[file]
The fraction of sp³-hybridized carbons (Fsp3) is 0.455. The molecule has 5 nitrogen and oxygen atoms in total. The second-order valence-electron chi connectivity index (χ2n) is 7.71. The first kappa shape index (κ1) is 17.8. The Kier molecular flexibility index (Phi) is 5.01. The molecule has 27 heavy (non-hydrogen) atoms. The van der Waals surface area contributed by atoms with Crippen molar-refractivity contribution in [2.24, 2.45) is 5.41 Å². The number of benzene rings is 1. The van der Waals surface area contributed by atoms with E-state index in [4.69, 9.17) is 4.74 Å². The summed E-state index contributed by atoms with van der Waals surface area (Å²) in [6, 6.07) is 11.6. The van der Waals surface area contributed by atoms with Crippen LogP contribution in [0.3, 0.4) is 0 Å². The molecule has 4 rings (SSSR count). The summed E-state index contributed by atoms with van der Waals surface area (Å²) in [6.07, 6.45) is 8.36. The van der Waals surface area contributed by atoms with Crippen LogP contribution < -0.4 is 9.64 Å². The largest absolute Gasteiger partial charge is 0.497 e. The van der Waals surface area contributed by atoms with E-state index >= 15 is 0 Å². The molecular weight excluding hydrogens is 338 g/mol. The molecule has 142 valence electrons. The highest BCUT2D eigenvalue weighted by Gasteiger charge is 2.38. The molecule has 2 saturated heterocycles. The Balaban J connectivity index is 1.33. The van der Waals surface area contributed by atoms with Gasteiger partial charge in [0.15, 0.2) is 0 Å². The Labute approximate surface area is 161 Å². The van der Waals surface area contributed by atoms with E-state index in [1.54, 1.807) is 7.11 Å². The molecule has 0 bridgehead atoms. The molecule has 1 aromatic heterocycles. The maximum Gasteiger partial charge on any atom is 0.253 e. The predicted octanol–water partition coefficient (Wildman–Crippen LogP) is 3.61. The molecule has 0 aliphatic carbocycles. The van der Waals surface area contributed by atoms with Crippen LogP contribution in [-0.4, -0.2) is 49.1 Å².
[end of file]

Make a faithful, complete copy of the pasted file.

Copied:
The fraction of sp³-hybridized carbons (Fsp3) is 0.455. The molecule has 5 nitrogen and oxygen atoms in total. The second-order valence-electron chi connectivity index (χ2n) is 7.71. The first kappa shape index (κ1) is 17.8. The Kier molecular flexibility index (Phi) is 5.01. The molecule has 27 heavy (non-hydrogen) atoms. The van der Waals surface area contributed by atoms with Crippen molar-refractivity contribution in [2.24, 2.45) is 5.41 Å². The number of benzene rings is 1. The van der Waals surface area contributed by atoms with E-state index in [4.69, 9.17) is 4.74 Å². The summed E-state index contributed by atoms with van der Waals surface area (Å²) in [6, 6.07) is 11.6. The van der Waals surface area contributed by atoms with Crippen LogP contribution in [0.3, 0.4) is 0 Å². The molecule has 4 rings (SSSR count). The summed E-state index contributed by atoms with van der Waals surface area (Å²) in [6.07, 6.45) is 8.36. The van der Waals surface area contributed by atoms with Crippen LogP contribution < -0.4 is 9.64 Å². The largest absolute Gasteiger partial charge is 0.497 e. The van der Waals surface area contributed by atoms with E-state index >= 15 is 0 Å². The molecular weight excluding hydrogens is 338 g/mol. The molecule has 142 valence electrons. The highest BCUT2D eigenvalue weighted by Gasteiger charge is 2.38. The molecule has 2 saturated heterocycles. The Balaban J connectivity index is 1.33. The van der Waals surface area contributed by atoms with Gasteiger partial charge in [0.15, 0.2) is 0 Å². The Labute approximate surface area is 161 Å². The van der Waals surface area contributed by atoms with E-state index in [1.54, 1.807) is 7.11 Å². The molecule has 0 bridgehead atoms. The molecule has 1 aromatic heterocycles. The maximum Gasteiger partial charge on any atom is 0.253 e. The predicted octanol–water partition coefficient (Wildman–Crippen LogP) is 3.61. The molecule has 0 aliphatic carbocycles. The van der Waals surface area contributed by atoms with Crippen LogP contribution in [-0.4, -0.2) is 49.1 Å².